There are lots of free space exploration programs around, but Celestia is one of the best. Not only does it let you click your way around the Milky Way, with stunning travelling animations, it also lets you control time and see how objects behave and interact. Whether you want to track an eclipse across the surface of a planet, follow a telescope in orbit, or watch the trajectory of a comet, you’re in complete control.
All planets and stars in Celestia are rendered in full 3D, and you can zoom and rotate them with seamless animations. It’s truly stunning, and completely free. Here’s how to start exploring.
1. Learn to navigate
Download Celestia and run the installer. Once it’s finished, launch Celestia for the first time and tap [Alt]+[Enter] to access full-screen mode.
Navigating in Celestia is a little different to other programs you might be used to. Holding the left mouse button and dragging will move the window horizontally and vertically. Holding both mouse buttons and moving left and right will rotate the selected object, and moving up or down will zoom in or out. Holding the right mouse button and dragging will rotate your view of the object.
2. Travel through time
Looking at the Earth, you’ll notice that its position relative to the sun and moon is an accurate representation of the current date and time (displayed at the top right).
You can speed up time by tapping [L], slow it down by tapping [K], freeze it using [Space], or set a custom time using the ‘Time’ option in the main menu. There will be a total solar eclipse on 2 July this year – try setting this date to see what happens (tapping [Ctr]+[E] turns on eclipse shadows).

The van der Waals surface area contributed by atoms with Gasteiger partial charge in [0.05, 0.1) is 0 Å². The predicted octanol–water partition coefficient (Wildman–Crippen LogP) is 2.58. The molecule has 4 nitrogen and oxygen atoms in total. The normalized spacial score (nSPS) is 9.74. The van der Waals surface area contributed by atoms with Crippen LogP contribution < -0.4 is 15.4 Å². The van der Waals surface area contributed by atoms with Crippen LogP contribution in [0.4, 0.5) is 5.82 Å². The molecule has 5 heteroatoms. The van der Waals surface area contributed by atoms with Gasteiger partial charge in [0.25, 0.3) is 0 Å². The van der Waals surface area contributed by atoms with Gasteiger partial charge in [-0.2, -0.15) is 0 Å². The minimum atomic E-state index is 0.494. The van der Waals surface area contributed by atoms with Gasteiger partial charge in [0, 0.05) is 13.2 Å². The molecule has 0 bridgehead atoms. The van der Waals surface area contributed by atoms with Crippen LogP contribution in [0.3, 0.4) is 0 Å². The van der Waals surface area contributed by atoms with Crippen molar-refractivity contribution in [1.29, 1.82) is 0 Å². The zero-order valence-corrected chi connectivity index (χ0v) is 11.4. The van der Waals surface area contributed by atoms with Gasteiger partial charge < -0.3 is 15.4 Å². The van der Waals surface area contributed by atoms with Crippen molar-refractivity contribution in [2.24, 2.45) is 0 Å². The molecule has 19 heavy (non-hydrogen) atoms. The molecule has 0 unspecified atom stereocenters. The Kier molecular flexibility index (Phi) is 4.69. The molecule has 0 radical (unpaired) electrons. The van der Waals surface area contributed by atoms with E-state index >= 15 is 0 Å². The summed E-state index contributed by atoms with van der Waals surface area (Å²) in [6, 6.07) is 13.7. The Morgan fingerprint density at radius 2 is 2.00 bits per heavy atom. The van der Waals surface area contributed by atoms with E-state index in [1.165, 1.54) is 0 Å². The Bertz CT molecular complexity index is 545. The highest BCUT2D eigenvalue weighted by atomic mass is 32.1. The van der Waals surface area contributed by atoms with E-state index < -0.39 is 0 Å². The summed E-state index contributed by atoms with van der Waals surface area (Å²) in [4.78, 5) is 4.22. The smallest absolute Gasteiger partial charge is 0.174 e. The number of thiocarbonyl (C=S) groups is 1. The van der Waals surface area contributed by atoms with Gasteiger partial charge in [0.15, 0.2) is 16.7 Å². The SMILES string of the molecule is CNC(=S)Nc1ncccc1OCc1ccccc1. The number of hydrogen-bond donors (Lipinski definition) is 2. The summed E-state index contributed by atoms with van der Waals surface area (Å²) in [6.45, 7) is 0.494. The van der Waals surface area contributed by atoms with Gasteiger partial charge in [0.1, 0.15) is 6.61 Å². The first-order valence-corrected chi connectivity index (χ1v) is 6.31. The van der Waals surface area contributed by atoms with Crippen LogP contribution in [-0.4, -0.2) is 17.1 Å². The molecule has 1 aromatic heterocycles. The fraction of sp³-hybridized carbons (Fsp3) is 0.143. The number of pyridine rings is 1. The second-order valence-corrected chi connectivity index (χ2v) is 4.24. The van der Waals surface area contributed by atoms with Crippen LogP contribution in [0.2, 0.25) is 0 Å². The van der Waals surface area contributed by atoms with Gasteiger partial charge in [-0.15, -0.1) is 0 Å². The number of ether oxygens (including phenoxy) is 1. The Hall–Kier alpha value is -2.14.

3. Go beyond Earth
The number keys 1-9 on your keyboard let you visit other planets in the solar system. Tap  to select Saturn, then press [G] to travel there (the animation is superb). Tapping [C] will centre the selected object in your field of view. You can return to our sun (Sol) at any time by pressing [H] for ‘home’.
You aren’t limited to the Sol system – click a star or other celestial body and its name will be displayed in the top left. Tap [G] to visit it. Once you’re there, right-click the object and select ‘Info’ to see an encyclopedia entry from The Strasbourg Astronomical Data Center. For more information, try searching for its Wikipedia entry.
4. Travel somewhere specific
If you’d like to visit a specific location in Celestia, click ‘Navigation > Select Object’, then type its name and click ‘OK’. Here we've selected Proxima – the closest star to Sol.
Clicking ‘Navigation > Star Browser’ is another way to visit a particular star, and you can choose to see just those with planets, the nearest, or the brightest. You can use the 1-9 keys to toggle through the planets in any system.
5. See man-made objects
Tap [H] [G]  [G] to return to Earth. Click ‘Render > View options’ and take a look at the different orbit and label options. Try checking ‘Spacecraft’ and ‘Orbits’, then use your mouse to rotate the planet until you find the International Space Station and the Hubble Telescope. You can see them moving in real time.
You’ll also be able to see the orbits of planets around their stars when you make orbits visible.
6. Stargaze from a new perspective
Celestia is also a great tool for learning about constellations. Click ‘Render > View options’ again and check ‘Diagrams’ and ‘Labels’ under the Constellations heading. The names are in Latin by default; uncheck the appropriate box to see them in English. You can see the constellations from anywhere in the solar system by travelling to different planets, and visit their stars by clicking them.
Fancy a different perspective? Zoom out as far as you can (your mouse wheel is the easiest way to do this), and eventually you’ll reach the edge of the Milky Way. Once there, you can pan around and rotate it like anything else. You can also select other galaxies, and there are many more galaxy models available to download from The Celestia Motherlode.
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